Several issues arise concerning the instructions given to the jury which the defendants argue were prejudicial "plaintiff instructions." The trial court instructed on a driver's duty when children are present, Form 1045, Wis. J I—Civil, Part I. Giving of this instruction was error. This is not a case in which the driver had actual notice
A judgment will not be reversed on the ground of misdirection of a jury unless this court is of the opinion after an examination of the entire record that the error has affected the substantial right of the party seeking the reversal.
The defendants argue that without this instruction Flury was free from negligent lookout as a matter of law, urging this court to take judicial notice of the smallness in height of the five-year-old child, that he came from the right of the driver, and the traffic conditions required Flury to keep a vigilant lookout straight ahead. However, Flury testified on adverse examination he never saw the child until it was about to be hit in front of the car. At the trial, he varied this to some extent. Main street of Arcadia is 52 feet wide with the center line marked. Flury testified he was driving in the middle of his lane. The left side of his car was then approximately 10 feet north of the center line and the right side 10 feet from the north curb. Allowing six feet for cars parked along the curb, the right side of Flury's car was approximately four feet from these parked cars, and the child would have had to travel seven feet from the edge of the parked cars to the middle front of Flury's car. The shoe of the child which was found 16½ feet from the curb and which was testified marked the point of accident would sustain a reasonable inference the child was struck approximately 10 feet out from the parked cars and in the open street. The child's father, an eyewitness to the accident, stated the child walked out into the street. Flury claims he ran. This must be taken together with Flury's testimony that he did not see the child until he struck him. On the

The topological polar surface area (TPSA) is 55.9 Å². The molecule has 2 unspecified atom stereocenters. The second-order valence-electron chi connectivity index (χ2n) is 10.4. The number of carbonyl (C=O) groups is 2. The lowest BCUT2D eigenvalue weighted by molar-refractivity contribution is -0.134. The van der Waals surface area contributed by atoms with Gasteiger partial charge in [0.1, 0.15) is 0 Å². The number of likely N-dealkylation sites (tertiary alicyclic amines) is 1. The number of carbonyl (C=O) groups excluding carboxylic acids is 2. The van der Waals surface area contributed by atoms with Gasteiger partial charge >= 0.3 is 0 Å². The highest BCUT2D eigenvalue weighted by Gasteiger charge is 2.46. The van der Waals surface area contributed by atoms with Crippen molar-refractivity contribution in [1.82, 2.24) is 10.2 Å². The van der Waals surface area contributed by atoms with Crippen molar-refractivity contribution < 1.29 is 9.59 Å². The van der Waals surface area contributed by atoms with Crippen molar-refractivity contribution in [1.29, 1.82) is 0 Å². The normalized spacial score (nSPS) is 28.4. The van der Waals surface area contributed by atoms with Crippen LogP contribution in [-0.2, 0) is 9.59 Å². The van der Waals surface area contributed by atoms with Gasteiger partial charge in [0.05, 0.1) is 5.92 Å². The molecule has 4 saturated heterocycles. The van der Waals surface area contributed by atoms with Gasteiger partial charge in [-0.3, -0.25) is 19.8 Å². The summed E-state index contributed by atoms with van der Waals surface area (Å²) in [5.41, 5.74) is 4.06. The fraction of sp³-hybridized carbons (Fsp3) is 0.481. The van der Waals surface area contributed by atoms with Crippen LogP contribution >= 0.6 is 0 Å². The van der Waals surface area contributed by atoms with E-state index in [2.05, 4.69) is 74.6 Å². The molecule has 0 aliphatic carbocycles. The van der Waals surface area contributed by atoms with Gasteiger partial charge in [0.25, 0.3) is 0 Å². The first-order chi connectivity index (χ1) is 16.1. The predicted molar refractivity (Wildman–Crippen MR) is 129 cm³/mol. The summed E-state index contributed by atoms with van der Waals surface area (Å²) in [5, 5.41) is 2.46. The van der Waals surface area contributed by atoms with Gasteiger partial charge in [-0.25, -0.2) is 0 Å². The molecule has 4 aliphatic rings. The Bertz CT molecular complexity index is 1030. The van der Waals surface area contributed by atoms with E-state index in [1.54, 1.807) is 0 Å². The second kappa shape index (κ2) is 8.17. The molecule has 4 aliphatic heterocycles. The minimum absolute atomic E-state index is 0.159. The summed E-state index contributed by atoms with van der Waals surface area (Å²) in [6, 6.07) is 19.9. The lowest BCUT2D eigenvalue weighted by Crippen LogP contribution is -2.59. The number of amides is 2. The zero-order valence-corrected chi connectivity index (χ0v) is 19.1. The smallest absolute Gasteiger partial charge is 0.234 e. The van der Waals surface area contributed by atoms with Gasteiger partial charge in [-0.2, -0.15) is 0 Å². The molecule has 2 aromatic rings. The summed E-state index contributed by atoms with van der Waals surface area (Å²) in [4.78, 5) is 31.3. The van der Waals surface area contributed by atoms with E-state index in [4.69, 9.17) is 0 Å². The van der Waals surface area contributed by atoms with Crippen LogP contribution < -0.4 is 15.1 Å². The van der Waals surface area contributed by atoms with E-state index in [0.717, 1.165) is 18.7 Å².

In the instructions, the court included the following:
"It appears that the defendant, Gail Flury, is crippled because of the effects of polio. The extent or degree of his disability is for you to determine from the evidence. A person who is physically handicapped has the same right to use as others the streets and sidewalks and he is governed by the same standard of care for his own safety and safety of others as that which governs normal persons, that is, ordinary care. But in order to measure up to that standard of care, he must more vigilantly exercise caution through other senses and other means in order to compensate for his physical handicap. Due consideration should be given to defendant Gail Flury's physical handicap and to the fact that it was his duty to exercise a greater degree of care, proportioned to the degree of his physical impairment, in looking for approaching pedestrians and in operating his motor vehicle than would have been required had he been a physically normal person."